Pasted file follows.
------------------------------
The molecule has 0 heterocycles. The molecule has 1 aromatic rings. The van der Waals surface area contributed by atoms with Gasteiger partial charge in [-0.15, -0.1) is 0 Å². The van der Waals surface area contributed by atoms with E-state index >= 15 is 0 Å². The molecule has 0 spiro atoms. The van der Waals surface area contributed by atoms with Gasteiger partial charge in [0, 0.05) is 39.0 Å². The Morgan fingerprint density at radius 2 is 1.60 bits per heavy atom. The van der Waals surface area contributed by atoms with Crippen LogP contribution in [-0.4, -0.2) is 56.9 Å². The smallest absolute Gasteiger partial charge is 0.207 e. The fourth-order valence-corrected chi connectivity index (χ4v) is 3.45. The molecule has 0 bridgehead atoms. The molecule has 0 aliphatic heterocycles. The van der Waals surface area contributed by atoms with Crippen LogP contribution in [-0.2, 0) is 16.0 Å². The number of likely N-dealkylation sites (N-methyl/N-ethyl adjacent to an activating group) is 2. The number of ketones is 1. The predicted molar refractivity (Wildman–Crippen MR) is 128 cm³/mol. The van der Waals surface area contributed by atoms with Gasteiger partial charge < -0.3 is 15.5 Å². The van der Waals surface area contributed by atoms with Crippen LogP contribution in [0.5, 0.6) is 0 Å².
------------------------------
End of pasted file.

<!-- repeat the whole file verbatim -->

The molecule has 0 heterocycles. The molecule has 1 aromatic rings. The van der Waals surface area contributed by atoms with Gasteiger partial charge in [-0.15, -0.1) is 0 Å². The van der Waals surface area contributed by atoms with E-state index >= 15 is 0 Å². The molecule has 0 spiro atoms. The van der Waals surface area contributed by atoms with Gasteiger partial charge in [0, 0.05) is 39.0 Å². The Morgan fingerprint density at radius 2 is 1.60 bits per heavy atom. The van der Waals surface area contributed by atoms with Crippen LogP contribution in [-0.4, -0.2) is 56.9 Å². The smallest absolute Gasteiger partial charge is 0.207 e. The fourth-order valence-corrected chi connectivity index (χ4v) is 3.45. The molecule has 0 bridgehead atoms. The molecule has 0 aliphatic heterocycles. The van der Waals surface area contributed by atoms with Crippen LogP contribution in [-0.2, 0) is 16.0 Å². The number of likely N-dealkylation sites (N-methyl/N-ethyl adjacent to an activating group) is 2. The number of ketones is 1. The predicted molar refractivity (Wildman–Crippen MR) is 128 cm³/mol. The van der Waals surface area contributed by atoms with Gasteiger partial charge < -0.3 is 15.5 Å². The van der Waals surface area contributed by atoms with Crippen LogP contribution in [0.5, 0.6) is 0 Å².